Slavonia History

Danube Swabians in Syrmien, Croatia, Slavonia & Bosnia by Dr. Valentin Oberkersch, translated by Henry A Fischer

Lutheranism & the Danube Swabians by Henry Fisher

Völkermord der Tito-Partisanen" 1944-1948" /"Genocide Carried out by the Tito Partisans" translated by Henry Fischer
Chapter 4: Tito's Starvation Camps - The Cauldron: Slavonia: Esseg-Josipowatz  | Valpovo | Djakovo | Pisanitza

Project Gutenberg's The Birth of Yugoslavia, Volume 1, Author: Henry Baerlein (1875-1960)

The Treaty of Trianon of 1920 whereby Hungary lost one-third of its territory and population to Romania, Czechoslovakia, and Yugoslavia

Croatia 1660-1789 In the Treaty of Karlowitz 1699 Hungary with Transylvania and Slavonia becomes part of the Habsburg Empire.

Croatia in the Habsburg Empire

The Disappearance of Yugoslav Ethnic Germans (Volksdeutsche)

VLÖ - Verband der Volksdeutschen Landsmannschaften Österreichs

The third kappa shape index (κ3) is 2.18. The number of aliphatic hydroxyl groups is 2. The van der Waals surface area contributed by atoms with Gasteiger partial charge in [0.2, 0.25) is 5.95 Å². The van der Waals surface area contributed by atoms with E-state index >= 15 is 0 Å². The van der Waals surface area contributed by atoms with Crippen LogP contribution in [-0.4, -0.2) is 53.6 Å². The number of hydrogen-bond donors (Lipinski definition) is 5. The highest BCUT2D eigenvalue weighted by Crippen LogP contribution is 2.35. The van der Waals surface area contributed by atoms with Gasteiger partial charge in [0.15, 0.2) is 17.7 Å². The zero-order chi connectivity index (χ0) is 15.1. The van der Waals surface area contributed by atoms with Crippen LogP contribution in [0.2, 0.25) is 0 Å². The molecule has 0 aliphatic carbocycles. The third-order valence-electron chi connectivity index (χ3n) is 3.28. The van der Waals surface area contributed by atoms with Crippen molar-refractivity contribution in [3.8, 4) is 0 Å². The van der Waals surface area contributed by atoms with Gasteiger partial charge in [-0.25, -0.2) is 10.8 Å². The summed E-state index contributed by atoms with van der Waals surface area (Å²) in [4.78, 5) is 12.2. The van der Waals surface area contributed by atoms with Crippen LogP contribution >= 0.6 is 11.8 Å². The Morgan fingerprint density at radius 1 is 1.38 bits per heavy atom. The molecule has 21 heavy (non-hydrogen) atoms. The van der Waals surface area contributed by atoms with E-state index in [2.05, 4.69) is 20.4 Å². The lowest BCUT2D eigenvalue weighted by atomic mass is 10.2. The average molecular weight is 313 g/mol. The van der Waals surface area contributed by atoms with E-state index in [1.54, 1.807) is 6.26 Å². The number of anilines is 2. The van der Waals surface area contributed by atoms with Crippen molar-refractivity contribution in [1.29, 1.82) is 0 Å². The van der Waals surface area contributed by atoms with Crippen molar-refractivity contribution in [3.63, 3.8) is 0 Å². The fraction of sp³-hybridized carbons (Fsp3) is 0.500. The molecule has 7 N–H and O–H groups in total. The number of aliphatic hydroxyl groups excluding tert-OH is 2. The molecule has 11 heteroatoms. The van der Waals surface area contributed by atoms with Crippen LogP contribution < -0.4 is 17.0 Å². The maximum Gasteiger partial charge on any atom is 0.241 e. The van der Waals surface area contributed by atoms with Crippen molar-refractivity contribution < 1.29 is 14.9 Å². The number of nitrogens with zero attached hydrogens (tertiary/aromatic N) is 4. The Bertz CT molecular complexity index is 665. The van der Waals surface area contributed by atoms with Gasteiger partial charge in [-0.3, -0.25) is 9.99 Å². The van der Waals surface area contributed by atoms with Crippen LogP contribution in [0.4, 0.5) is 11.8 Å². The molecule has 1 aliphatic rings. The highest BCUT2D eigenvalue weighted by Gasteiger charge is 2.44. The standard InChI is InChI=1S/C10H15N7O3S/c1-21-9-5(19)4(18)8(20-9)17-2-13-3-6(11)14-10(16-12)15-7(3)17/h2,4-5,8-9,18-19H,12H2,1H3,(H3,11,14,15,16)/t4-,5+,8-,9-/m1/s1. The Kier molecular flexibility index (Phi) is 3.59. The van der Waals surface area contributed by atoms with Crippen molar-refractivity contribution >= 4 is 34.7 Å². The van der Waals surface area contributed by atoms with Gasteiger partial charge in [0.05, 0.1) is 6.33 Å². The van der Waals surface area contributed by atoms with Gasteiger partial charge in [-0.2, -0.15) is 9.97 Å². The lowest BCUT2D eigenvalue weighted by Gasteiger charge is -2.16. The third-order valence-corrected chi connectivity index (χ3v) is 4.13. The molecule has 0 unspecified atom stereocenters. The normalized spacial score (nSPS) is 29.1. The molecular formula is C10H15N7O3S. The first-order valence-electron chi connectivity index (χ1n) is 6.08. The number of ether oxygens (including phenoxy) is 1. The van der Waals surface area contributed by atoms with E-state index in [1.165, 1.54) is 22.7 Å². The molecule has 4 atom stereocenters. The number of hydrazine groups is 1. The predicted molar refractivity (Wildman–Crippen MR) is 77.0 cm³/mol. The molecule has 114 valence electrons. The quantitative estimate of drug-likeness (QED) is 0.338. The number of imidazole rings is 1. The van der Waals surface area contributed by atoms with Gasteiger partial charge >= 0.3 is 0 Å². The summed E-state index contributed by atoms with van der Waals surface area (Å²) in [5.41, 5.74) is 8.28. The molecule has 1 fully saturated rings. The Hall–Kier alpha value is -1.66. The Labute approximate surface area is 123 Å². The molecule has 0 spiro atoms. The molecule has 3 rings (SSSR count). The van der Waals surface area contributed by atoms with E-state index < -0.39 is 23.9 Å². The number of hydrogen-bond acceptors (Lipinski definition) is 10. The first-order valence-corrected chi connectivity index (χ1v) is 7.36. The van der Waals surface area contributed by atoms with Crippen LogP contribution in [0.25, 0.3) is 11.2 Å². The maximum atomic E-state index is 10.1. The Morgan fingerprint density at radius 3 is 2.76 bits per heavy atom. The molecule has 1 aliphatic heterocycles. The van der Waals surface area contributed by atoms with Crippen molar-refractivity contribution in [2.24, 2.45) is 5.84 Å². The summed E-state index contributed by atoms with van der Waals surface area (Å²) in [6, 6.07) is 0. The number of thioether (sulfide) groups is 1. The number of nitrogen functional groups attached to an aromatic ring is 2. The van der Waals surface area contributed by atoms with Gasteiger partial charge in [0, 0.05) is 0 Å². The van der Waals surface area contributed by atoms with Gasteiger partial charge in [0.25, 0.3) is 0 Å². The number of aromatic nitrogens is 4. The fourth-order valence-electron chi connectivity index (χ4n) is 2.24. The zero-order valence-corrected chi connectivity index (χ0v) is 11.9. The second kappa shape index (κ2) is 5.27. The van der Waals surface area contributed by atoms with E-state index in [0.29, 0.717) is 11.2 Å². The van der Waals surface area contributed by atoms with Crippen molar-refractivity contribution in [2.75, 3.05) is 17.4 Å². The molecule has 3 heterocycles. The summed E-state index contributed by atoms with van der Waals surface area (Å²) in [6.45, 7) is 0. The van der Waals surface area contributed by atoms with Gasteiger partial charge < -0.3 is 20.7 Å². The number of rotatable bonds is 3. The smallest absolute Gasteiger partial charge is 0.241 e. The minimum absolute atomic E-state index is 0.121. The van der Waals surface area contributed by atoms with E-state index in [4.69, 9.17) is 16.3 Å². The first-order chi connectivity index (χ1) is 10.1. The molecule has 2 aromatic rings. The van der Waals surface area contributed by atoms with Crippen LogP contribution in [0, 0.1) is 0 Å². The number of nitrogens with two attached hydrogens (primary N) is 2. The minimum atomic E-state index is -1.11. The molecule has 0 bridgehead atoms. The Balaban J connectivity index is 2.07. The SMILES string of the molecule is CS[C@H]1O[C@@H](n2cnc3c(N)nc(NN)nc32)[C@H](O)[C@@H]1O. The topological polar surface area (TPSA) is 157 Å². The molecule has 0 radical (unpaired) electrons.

Minorities: Dresden VDA forum over the Germans in Romania and Yugoslavia:  In Tito Yugoslavia the Germans were not recognized as national minority. Most of them moved between 1955 and 1979 into the Federal Republic. In Croatia there were still 3,000 Germans, which lived particularly in the area Esseg in the year 2001. Already in the Croatian condition of 1991 the German and Austrian minority was recognized. Today there are five German combinations in Croatia. The most important is the VDG (people-German community - homeland association that Danube swabia). Their newspaper is called "Deutsches Wort" "German word."  Their most important tasks see the Germans in Croatia setting up Gedenktafeln in Croatian and German language in places, in which once Germans lived, the documentation of the sakralen inheritance that Danube swabia and the creation of memorial places for the Danube-Swabian camp victims. 
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Osijek, the biggest and the capital city in Slavonia

Croatian Homepage

 

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